Entrance ways and front door areas are the first thing a visitor will see when they arrive at your house. Remove all evidence of family life from these areas, pop a flowering plant near the door (extra points if the flowers are fragrant), and welcome visitors with a confident smile. The image you create here will stick in their mind even if they have to climb over piles of unsorted dirty laundry as they enter the living room.

2)     Kitchens matter

As someone’s grandmamma once said “Do the dishes, the house is done!” It sounds simplistic – and it possibly is – but it is effective. Tidy your kitchen and strive to keep it tidy and uncluttered and your whole house will feel a good 20% tidier! If you combine this tip with tip number 1, you are well on your way to tricking a picky mother-in-law into thinking you have some potential as a Tidy Person.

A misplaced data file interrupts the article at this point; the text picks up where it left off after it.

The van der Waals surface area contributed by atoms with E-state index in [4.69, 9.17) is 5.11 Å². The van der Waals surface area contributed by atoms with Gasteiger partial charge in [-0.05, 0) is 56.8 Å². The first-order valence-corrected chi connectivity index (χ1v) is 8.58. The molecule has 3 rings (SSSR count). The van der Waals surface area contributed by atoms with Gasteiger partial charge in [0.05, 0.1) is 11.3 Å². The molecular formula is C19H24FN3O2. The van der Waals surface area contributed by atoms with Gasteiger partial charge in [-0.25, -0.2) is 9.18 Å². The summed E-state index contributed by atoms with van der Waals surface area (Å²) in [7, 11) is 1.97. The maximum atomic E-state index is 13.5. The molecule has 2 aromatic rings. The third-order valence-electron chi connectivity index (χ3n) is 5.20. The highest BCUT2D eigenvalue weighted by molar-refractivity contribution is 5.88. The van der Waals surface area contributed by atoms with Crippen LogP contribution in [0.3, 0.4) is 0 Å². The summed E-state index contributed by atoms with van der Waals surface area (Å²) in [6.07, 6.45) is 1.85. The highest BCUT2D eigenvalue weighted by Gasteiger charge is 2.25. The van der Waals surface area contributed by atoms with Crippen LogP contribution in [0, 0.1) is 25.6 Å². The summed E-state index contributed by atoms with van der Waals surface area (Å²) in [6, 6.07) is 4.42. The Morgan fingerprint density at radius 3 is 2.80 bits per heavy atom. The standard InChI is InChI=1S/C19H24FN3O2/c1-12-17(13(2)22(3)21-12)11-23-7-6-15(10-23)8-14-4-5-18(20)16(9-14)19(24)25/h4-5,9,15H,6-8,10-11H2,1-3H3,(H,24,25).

3)     Oh Lordy, the laundry!

Relentless and repetitive, the load of laundry that comes with the average family is the eighth wonder of the modern world. It is possible that the invention of the front loader washing machine is largely to blame. With the capacity to wash so many items with the press of a button, there is no limit to the number of clothing items allowed into a house. If you unplug the machine and hand-wash the clothes, it only takes a single bucket load to realise that one outfit per person is sufficient. Everything else can go to charity.

4)     Shooo shoes